‘Bored’ teenagers in Lancaster and Morecambe set to benefit from new charity

Kyle Mckenzie, Julianna Loke and Lucy Reynolds from Escape2Make. Photo by Luke Butcher.
Kyle Mckenzie, Julianna Loke and Lucy Reynolds from Escape2Make. Photo by Luke Butcher.
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A new Lancaster charity aims to give teenagers a safe place to “make things, make friends, and make a difference”.

Escape2Make (E2M) will offer eleven to 18-year-olds the chance to get creative in a series of hands-on free workshops covering everything from hairstyling and make-up and fashion up-cycling to street magic, guerrilla poster art and broadcasting with the BBC.

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OLYMPUS DIGITAL CAMERA

The 24 workshops, run by professionals in city venues, will be filmed to create an advert for the launch of the charity.

Escape2Make surveyed 200 teenagers in four local schools and most said they were bored and wanted something to do - 83 per cent wanted to make new friends and 79 per cent want somewhere safe to be outside school.

Artist, producer and businesswoman, Jenny Natusch, founder of E2M, said: “There are approximately 12,500 11-18s in Lancaster & Morecambe districts but very few creative and social activities outside school and college, and not much creative stuff in the curriculum itself. Sporty kids are relatively well catered for and if you’re musical you can go to the brilliant More Music or there’s the Dukes for Youth Theatre, but anything else to do with making – e.g. art, film, food, make-up, engineering - isn’t available for this age group.

“Even a brief amount of time spent on a creative pastime has powerful benefits for personal wellbeing, according to new research commissioned by BBC Arts, and gives young people a chance to meet like minded peers.

“It’s very important to us that our activities are always free so that everyone can benefit: we’re asking that anyone who attends this time is happy to be filmed so we can make an advert to attract young people to the charity and raise funds for lots more workshops.”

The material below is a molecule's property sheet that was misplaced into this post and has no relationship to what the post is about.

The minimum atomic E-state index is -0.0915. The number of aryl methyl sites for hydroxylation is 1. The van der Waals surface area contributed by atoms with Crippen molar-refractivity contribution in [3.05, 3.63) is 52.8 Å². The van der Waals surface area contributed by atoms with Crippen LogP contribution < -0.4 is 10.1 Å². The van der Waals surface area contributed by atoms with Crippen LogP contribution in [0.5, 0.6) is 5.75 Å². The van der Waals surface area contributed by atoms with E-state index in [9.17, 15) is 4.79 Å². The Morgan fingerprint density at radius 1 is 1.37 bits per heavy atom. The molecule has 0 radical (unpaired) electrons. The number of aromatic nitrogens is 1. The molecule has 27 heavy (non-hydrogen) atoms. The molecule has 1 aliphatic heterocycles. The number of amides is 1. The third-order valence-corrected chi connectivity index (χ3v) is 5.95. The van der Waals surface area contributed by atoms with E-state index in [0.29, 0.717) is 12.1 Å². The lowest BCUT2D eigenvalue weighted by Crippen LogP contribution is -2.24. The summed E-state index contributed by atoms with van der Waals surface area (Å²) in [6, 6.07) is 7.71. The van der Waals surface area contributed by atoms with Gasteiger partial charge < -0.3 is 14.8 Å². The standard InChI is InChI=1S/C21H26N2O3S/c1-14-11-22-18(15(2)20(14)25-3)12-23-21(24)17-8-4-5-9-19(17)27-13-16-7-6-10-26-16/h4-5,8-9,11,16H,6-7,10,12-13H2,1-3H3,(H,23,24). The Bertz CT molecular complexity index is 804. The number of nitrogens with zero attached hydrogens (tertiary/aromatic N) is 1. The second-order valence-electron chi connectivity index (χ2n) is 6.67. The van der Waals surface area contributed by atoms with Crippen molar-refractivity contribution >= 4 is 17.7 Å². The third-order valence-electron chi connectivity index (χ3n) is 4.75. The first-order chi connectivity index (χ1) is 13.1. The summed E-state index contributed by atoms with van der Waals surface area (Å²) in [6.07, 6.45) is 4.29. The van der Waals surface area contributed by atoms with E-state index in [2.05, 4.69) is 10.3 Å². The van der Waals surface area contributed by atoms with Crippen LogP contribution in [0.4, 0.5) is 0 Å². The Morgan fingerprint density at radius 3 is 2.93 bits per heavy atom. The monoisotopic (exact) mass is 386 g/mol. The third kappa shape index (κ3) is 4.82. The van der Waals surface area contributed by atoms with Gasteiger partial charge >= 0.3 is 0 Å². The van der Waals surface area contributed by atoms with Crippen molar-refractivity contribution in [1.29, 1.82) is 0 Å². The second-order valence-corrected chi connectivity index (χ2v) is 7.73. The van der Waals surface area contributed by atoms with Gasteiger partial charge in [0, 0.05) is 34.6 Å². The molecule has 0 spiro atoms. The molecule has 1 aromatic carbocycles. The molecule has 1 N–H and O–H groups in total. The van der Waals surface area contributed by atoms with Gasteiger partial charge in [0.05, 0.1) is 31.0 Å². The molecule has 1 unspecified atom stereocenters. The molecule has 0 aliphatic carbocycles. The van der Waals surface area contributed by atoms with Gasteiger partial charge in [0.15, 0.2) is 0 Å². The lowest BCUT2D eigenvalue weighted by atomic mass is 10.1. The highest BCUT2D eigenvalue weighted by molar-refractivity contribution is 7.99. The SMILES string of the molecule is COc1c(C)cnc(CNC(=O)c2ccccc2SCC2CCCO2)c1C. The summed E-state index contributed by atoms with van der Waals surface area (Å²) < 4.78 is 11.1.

The workshops are being run over three weekends from June 29.

Some are one-off for just a few hours, others last all day, or are running over all weekends.

Kyle Mckenzie, a Lancaster University student and one of the organisers of the workshop series: said: “It’s a fantastic opportunity for teenagers to gain experience in something they wouldn’t have a chance to do ordinarily. There are lots of off the wall workshops like chocolate making and mind reading, or the chance to bring everyday objects to life via animation using iPhones donated by Mazuma. It’s all about making memories, making friends and learning something.”

Jules Loke, a fellow Lancaster University student said: “It’s not like school, you’re not being told what to do, we want the teenagers very involved in the process. The facilitators are there to mentor them as to how it’s done in the real world, and then the creative freedom is all on the teenagers, they can choose what they want to do with those tools.”

As well as helping E2M by featuring in the advert, participants will make something they can be proud of.

It could be pizza, or a pinhole camera, or a recording of themselves reading a BBC Radio Lancashire News Bulletin that they can take home with them.

If they’ve learnt circus skills or become part of a band for a day, they will finish by performing for the rest of the group and the public in the centre of town.

For some projects there will be a longer-term outcome.

One group will be creating a giant billboard poster to be put up in a mystery city centre location.

Another group will spend four days in Waterstones Bookshop creating an Escape2Make Magazine and meeting people in the industry, including some published authors.

“We don’t know now what the magazine will contain or what it will look like, because that is up to the teenagers who come to the workshop,” said Jules.

Jenny thinks some of the activities will look good on young people’s CVs, could count towards work experience and provide things to talk about in job interviews.

E2M Production manager, Lucy Reynolds, said: “Many local businesses have been incredibly generous and helped make this next pilot happen by providing premises, equipment and/or time for free including More Music, Jo & Cass Hair & Beauty, Lush, Mazuma, The BBC, The Herbarium, The Body Shop, Waterstones, The Sultan restaurant, The Dukes, Lancaster City Council and St Nicholas Arcade.

“We want to always be able to offer workshops for free, to make sure all 11-18s in Lancaster & Morecambe have the same opportunities.

“It’s simple - the more local and national businesses support us, the more free workshops we can offer to the local young people who just don’t have enough to do when they’re not at school.”

The workshops follow a pilot series run last September. “Feedback from those workshops was fantastic,” says Jenny “with 99% saying they enjoyed the workshop and 95% saying they’d recommend it to their friends.”

Alice Cragg, 17, was wildly enthusiastic about E2M as her involvement in the previous pilot had resulted in a short film that helped attract the funding and support to develop the organization for this next phase: “It’s so cool!

“It’s amazing that we have actually maybe made a difference to our town. I hope we can get more fun workshops around Lancaster!”

Funding for the workshops comes from: The Gailbraith Trust; The Elspeth J Thomson Charitable Trust; The Wilson Charitable Trust; The Banks Lyon Memorial Fund; Lancaster BID; and Jenny Kagan and Andy Bilson.

11-18s can book free workshop spaces from June 5 via www.escape2make.org.